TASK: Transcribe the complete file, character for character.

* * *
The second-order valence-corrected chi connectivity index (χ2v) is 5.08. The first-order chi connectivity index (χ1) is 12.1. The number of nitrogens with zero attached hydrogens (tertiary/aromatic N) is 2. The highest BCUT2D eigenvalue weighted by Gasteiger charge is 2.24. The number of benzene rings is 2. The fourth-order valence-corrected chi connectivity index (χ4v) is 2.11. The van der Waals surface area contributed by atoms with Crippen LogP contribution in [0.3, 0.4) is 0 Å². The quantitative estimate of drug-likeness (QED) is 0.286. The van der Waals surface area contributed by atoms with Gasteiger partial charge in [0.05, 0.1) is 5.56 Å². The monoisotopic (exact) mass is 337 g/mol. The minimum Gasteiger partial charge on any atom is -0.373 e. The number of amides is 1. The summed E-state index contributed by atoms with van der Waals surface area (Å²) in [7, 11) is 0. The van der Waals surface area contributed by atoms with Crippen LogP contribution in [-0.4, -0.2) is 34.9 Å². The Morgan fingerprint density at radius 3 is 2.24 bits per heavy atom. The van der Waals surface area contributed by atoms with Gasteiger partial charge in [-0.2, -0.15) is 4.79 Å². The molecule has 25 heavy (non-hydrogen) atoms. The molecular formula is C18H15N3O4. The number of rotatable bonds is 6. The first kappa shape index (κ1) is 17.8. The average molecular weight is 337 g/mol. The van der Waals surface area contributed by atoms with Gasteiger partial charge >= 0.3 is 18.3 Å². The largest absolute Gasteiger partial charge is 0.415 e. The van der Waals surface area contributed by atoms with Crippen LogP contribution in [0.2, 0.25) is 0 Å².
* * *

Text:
The second-order valence-corrected chi connectivity index (χ2v) is 5.08. The first-order chi connectivity index (χ1) is 12.1. The number of nitrogens with zero attached hydrogens (tertiary/aromatic N) is 2. The highest BCUT2D eigenvalue weighted by Gasteiger charge is 2.24. The number of benzene rings is 2. The fourth-order valence-corrected chi connectivity index (χ4v) is 2.11. The van der Waals surface area contributed by atoms with Crippen LogP contribution in [0.3, 0.4) is 0 Å². The quantitative estimate of drug-likeness (QED) is 0.286. The van der Waals surface area contributed by atoms with Gasteiger partial charge in [0.05, 0.1) is 5.56 Å². The monoisotopic (exact) mass is 337 g/mol. The minimum Gasteiger partial charge on any atom is -0.373 e. The number of amides is 1. The summed E-state index contributed by atoms with van der Waals surface area (Å²) in [7, 11) is 0. The van der Waals surface area contributed by atoms with Crippen LogP contribution in [-0.4, -0.2) is 34.9 Å². The Morgan fingerprint density at radius 3 is 2.24 bits per heavy atom. The van der Waals surface area contributed by atoms with Gasteiger partial charge in [-0.2, -0.15) is 4.79 Å². The molecule has 25 heavy (non-hydrogen) atoms. The molecular formula is C18H15N3O4. The number of rotatable bonds is 6. The first kappa shape index (κ1) is 17.8. The average molecular weight is 337 g/mol. The van der Waals surface area contributed by atoms with Gasteiger partial charge >= 0.3 is 18.3 Å². The largest absolute Gasteiger partial charge is 0.415 e. The van der Waals surface area contributed by atoms with Crippen LogP contribution in [0.2, 0.25) is 0 Å².